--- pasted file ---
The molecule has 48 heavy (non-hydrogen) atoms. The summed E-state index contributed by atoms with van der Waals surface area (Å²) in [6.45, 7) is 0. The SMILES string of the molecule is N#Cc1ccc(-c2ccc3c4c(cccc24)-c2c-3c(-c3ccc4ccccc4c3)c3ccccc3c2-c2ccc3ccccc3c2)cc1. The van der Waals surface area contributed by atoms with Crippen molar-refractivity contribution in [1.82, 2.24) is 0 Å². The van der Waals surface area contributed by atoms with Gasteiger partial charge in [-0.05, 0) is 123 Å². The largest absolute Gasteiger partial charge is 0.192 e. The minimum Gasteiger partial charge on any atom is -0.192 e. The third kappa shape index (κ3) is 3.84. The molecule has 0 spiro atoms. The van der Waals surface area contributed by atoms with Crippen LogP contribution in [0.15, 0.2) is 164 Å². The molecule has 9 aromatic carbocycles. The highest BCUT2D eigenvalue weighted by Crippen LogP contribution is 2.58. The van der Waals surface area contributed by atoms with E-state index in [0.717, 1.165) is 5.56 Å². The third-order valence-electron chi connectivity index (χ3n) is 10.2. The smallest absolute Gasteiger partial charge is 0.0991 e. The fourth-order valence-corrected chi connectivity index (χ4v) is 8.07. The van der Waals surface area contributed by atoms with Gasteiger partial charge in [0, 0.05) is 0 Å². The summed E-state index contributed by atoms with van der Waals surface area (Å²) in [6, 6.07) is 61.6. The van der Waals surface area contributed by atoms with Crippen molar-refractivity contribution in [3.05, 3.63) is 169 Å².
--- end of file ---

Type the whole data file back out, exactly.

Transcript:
The molecule has 48 heavy (non-hydrogen) atoms. The summed E-state index contributed by atoms with van der Waals surface area (Å²) in [6.45, 7) is 0. The SMILES string of the molecule is N#Cc1ccc(-c2ccc3c4c(cccc24)-c2c-3c(-c3ccc4ccccc4c3)c3ccccc3c2-c2ccc3ccccc3c2)cc1. The van der Waals surface area contributed by atoms with Crippen molar-refractivity contribution in [1.82, 2.24) is 0 Å². The van der Waals surface area contributed by atoms with Gasteiger partial charge in [-0.05, 0) is 123 Å². The largest absolute Gasteiger partial charge is 0.192 e. The minimum Gasteiger partial charge on any atom is -0.192 e. The third kappa shape index (κ3) is 3.84. The molecule has 0 spiro atoms. The van der Waals surface area contributed by atoms with Crippen LogP contribution in [0.15, 0.2) is 164 Å². The molecule has 9 aromatic carbocycles. The highest BCUT2D eigenvalue weighted by Crippen LogP contribution is 2.58. The van der Waals surface area contributed by atoms with E-state index in [0.717, 1.165) is 5.56 Å². The third-order valence-electron chi connectivity index (χ3n) is 10.2. The smallest absolute Gasteiger partial charge is 0.0991 e. The fourth-order valence-corrected chi connectivity index (χ4v) is 8.07. The van der Waals surface area contributed by atoms with Gasteiger partial charge in [0, 0.05) is 0 Å². The summed E-state index contributed by atoms with van der Waals surface area (Å²) in [6, 6.07) is 61.6. The van der Waals surface area contributed by atoms with Crippen molar-refractivity contribution in [3.05, 3.63) is 169 Å².